The Thomas Jefferson Affair

Thomas Jefferson was one of the founding fathers of the American nation. He drafted the Declaration of Independence in 1776 and went on to become the third American President in 1801. His several achievements included the Louisiana Purchase of 1806 which opened the way for settlement west of the Mississippi. He was both a philosopher and a politician with liberal inclinations and an advocate of democracy.

Even so, Jefferson kept a large number of slaves on his estate at Monticello in Virginia. One of these was Sally Hemings, the half-sister of Jefferson's late wife Martha. It was rumoured from the start that Jefferson was the father of Sally Heming's eight children, a claim vehemently denied at the time and, for the next two hundred years by supporters keen to uphold Jefferson's good name, including the Jefferson Society and the trustees of the Monticello estate. ​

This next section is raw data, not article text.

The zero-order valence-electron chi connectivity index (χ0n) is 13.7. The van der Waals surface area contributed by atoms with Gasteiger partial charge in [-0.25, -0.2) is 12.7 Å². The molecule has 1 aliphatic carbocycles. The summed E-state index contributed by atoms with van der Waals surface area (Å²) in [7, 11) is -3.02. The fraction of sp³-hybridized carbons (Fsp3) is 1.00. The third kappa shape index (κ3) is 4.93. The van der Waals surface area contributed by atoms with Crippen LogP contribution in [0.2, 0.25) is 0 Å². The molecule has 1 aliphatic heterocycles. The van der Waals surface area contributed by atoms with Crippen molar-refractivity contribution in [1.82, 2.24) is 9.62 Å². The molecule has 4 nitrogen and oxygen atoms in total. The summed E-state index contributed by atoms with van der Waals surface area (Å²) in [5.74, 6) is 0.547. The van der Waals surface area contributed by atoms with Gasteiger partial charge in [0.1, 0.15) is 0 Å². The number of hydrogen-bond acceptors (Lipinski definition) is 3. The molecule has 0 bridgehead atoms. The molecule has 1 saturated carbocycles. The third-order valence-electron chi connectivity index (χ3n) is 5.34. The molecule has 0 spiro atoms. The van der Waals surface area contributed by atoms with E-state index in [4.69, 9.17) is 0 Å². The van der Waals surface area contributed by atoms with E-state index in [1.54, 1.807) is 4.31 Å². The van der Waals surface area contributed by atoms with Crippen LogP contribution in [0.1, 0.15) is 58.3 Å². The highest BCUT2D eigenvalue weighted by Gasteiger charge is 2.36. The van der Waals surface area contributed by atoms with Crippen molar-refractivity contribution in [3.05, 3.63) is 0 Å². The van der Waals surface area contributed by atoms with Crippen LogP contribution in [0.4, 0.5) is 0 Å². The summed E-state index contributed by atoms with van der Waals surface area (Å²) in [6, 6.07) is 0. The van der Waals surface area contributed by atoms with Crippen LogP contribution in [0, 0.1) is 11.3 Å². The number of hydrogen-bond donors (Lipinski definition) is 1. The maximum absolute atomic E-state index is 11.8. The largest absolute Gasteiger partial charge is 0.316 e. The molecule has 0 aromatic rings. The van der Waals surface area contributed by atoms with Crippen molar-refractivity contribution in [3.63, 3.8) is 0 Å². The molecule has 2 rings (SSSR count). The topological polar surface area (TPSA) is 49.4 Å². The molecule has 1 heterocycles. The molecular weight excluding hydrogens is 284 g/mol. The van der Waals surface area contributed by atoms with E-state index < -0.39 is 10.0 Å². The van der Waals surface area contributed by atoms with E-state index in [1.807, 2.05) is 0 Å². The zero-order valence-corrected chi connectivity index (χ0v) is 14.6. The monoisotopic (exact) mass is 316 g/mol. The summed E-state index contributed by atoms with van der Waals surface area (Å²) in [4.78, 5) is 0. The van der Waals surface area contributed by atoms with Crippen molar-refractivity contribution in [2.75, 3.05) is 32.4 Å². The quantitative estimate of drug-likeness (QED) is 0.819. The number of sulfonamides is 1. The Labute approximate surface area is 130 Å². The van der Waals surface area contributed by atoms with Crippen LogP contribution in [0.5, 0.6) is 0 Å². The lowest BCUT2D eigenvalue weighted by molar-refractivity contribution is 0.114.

The controversy ended after Y-chromosome DNA from a descendant of Jefferson's male line, through his paternal uncle, and a descendant of Sally's son Eston Hemings were shown to match exactly. Despite the fears of the Jefferson Society his reputation did not suffer as a result of the disclosure.